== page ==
Are you ‘disobedience robust’? Do you indulge in acts of principled disobedience to authority, with the goal of benefitting the society? Are you nonviolently and ethically challenging norms, rules, or laws for the greater good? Well then, you must apply for the MIT Media lab’s “Disobedience Award”, a path breaking award introduced by MIT in 2016. The philosophy behind the award was articulated clearly by Joi Ito, the director of the MIT Media Labs when he said “You don’t change the world by doing what you’re told”.
Well, corporates too are encouraging employees for challenging hackneyed processes and policies to challenge the status quo. And why not! Disobedience is a rudimentary need for unconstrained imaginative inquiry and creativity.
The best leaders in the world intuitively know that they need candid feedback, razor sharp criticism, insightful analysis and diverse ideas even more than they need compliance. But not all rules are bad. Processes, systems and procedures exist for a good reason. However, with change in contexts and situations, we need to keep re-interpreting or re-engineering those to keep pace with the ‘here and now’. So what exactly is Creative disobedience? Its one’s ability to ethically challenge, influence, pushback and recommend changes based on objectivity, rationale or even intuition, so as to benefit the organization and the stakeholder in question. This of course calls for lot of courage, conviction, resilience and emotional intelligence especially if you are not at the top.
The concept in fact comes from guide dog training. Guide dogs are firstly taught to ‘obey’ commands for a year and half, post which they are taught to ‘disobey’ so that they develop a knack of sensing risks for himself and the owner. In organizations too, we have to ‘disobey’ sometimes to ‘save the businesses’! If leaders want to fuel innovation, they must not just tolerate but also encourage and empower individuals to be challenge ideas. They have to realize that disobedience and divergence can exist and be manifested in respectful ways. We are of course not encouraging people to be rebels without a cause but only allowing them to invest in acts that benefit everyone. So how can a leader create a culture of such purposeful intelligent disobedience?
Creating norms on breaking norms
It helps to establish regular forums/meets where leaders elicit opinions, ideas and perspectives on controversial decisions in a structured way. In such forums, people mayn’t speak up initially as they don’t want to get into the bad books of the leaders. If any kind of reward or recognition is attached to such ideation, people would speak up more!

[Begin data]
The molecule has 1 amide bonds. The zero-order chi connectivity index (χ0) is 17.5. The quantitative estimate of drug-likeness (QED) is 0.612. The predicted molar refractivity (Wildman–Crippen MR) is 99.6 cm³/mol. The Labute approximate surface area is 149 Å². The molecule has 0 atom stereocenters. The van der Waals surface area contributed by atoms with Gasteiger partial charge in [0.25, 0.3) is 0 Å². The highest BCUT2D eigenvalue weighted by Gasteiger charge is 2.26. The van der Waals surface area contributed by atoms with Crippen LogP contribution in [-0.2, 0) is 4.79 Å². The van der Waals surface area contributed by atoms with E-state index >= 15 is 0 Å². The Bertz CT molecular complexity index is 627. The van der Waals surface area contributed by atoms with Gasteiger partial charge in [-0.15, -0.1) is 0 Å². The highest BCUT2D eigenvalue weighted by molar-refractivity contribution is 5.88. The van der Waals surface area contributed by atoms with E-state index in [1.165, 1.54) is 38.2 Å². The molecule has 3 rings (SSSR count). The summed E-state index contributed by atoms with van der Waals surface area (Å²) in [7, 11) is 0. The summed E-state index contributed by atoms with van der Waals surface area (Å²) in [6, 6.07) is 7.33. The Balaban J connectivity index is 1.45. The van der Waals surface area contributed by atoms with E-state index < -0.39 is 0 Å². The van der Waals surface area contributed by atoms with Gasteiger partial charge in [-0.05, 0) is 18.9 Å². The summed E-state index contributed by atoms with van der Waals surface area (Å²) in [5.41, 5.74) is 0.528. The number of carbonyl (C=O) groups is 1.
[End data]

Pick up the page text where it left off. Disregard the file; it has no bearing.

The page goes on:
Put a number to it
The more we quantify performance goals, the better. So why not add a certain weightage to goals that center around ‘disobedience’, ‘risk appetite’ or ‘experimentation’. For instance, an employee could be encouraged to work on a benchmarking study in the Industry to compare a policy he/she thinks is not acceptable and present data to justify his/her stand.
Shuffle it up
If teams are constantly interchanged, jobs rotated and roles changed, fresh perspectives start pouring in. In new assignments, people are more enthused to overtly question and challenge the philosophy behind the processes and practices.
Appreciate courage and compliance equally
While every innovator will tell you that they have gotten success by breaking rules, that behavior is not reinforced by any kind of recognition/reward. Compliance is constantly rewarded, but not courage. Reward individuals who display the courage to experiment, fail and persevere to work on ideas they strongly believe in. Appreciate failures and document the learning from it!
Assert and let people assert
Managing group dynamics is a crucial aspect of ‘speaking up’. Most people decide to shut up because they don’t want to seem aggressive, rude or arrogant. It’s important to make everyone see the need to voice their opinions assertively, and develop their ability to do so. One must agree that views on creative disobedience are controversial and there is divergence in the acceptance of it. But it is finding a lot of voice to support it!
While deliberate rule-breaking might have dividing perspectives, as a leader, one has to decide whether it worth risking rebellion for innovation.
And for the others who are yet to be at the top, would you want to take the bull by the horns or succumb to the self-defeating rules?